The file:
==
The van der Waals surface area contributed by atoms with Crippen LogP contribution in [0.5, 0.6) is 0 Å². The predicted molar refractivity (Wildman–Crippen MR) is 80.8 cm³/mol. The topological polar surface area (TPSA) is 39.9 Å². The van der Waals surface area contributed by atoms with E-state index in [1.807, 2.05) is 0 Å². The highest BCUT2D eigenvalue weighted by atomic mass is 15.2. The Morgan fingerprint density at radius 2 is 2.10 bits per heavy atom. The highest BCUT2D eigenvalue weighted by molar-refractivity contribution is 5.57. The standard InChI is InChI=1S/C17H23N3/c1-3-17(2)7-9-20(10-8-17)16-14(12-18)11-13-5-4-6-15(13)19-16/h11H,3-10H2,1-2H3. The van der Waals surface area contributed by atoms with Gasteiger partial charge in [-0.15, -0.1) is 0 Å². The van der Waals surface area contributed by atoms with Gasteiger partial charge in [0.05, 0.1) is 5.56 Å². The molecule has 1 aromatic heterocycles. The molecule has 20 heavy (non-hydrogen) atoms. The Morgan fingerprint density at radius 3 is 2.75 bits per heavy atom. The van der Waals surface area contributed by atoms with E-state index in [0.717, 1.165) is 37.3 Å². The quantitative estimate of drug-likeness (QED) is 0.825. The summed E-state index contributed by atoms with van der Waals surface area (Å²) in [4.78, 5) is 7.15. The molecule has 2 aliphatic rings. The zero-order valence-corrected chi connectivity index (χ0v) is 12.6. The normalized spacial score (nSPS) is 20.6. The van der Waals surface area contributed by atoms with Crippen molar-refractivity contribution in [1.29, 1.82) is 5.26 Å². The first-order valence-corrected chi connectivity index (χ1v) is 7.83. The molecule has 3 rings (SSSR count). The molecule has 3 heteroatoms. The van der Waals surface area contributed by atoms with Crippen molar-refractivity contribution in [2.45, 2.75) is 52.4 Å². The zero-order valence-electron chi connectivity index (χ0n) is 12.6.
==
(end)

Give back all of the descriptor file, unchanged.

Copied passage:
The van der Waals surface area contributed by atoms with Crippen LogP contribution in [0.5, 0.6) is 0 Å². The predicted molar refractivity (Wildman–Crippen MR) is 80.8 cm³/mol. The topological polar surface area (TPSA) is 39.9 Å². The van der Waals surface area contributed by atoms with E-state index in [1.807, 2.05) is 0 Å². The highest BCUT2D eigenvalue weighted by atomic mass is 15.2. The Morgan fingerprint density at radius 2 is 2.10 bits per heavy atom. The highest BCUT2D eigenvalue weighted by molar-refractivity contribution is 5.57. The standard InChI is InChI=1S/C17H23N3/c1-3-17(2)7-9-20(10-8-17)16-14(12-18)11-13-5-4-6-15(13)19-16/h11H,3-10H2,1-2H3. The van der Waals surface area contributed by atoms with Gasteiger partial charge in [-0.15, -0.1) is 0 Å². The van der Waals surface area contributed by atoms with Gasteiger partial charge in [0.05, 0.1) is 5.56 Å². The molecule has 1 aromatic heterocycles. The molecule has 20 heavy (non-hydrogen) atoms. The Morgan fingerprint density at radius 3 is 2.75 bits per heavy atom. The van der Waals surface area contributed by atoms with E-state index in [0.717, 1.165) is 37.3 Å². The quantitative estimate of drug-likeness (QED) is 0.825. The summed E-state index contributed by atoms with van der Waals surface area (Å²) in [4.78, 5) is 7.15. The molecule has 2 aliphatic rings. The zero-order valence-corrected chi connectivity index (χ0v) is 12.6. The normalized spacial score (nSPS) is 20.6. The van der Waals surface area contributed by atoms with Crippen molar-refractivity contribution in [1.29, 1.82) is 5.26 Å². The first-order valence-corrected chi connectivity index (χ1v) is 7.83. The molecule has 3 rings (SSSR count). The molecule has 3 heteroatoms. The van der Waals surface area contributed by atoms with Crippen molar-refractivity contribution in [2.45, 2.75) is 52.4 Å². The zero-order valence-electron chi connectivity index (χ0n) is 12.6.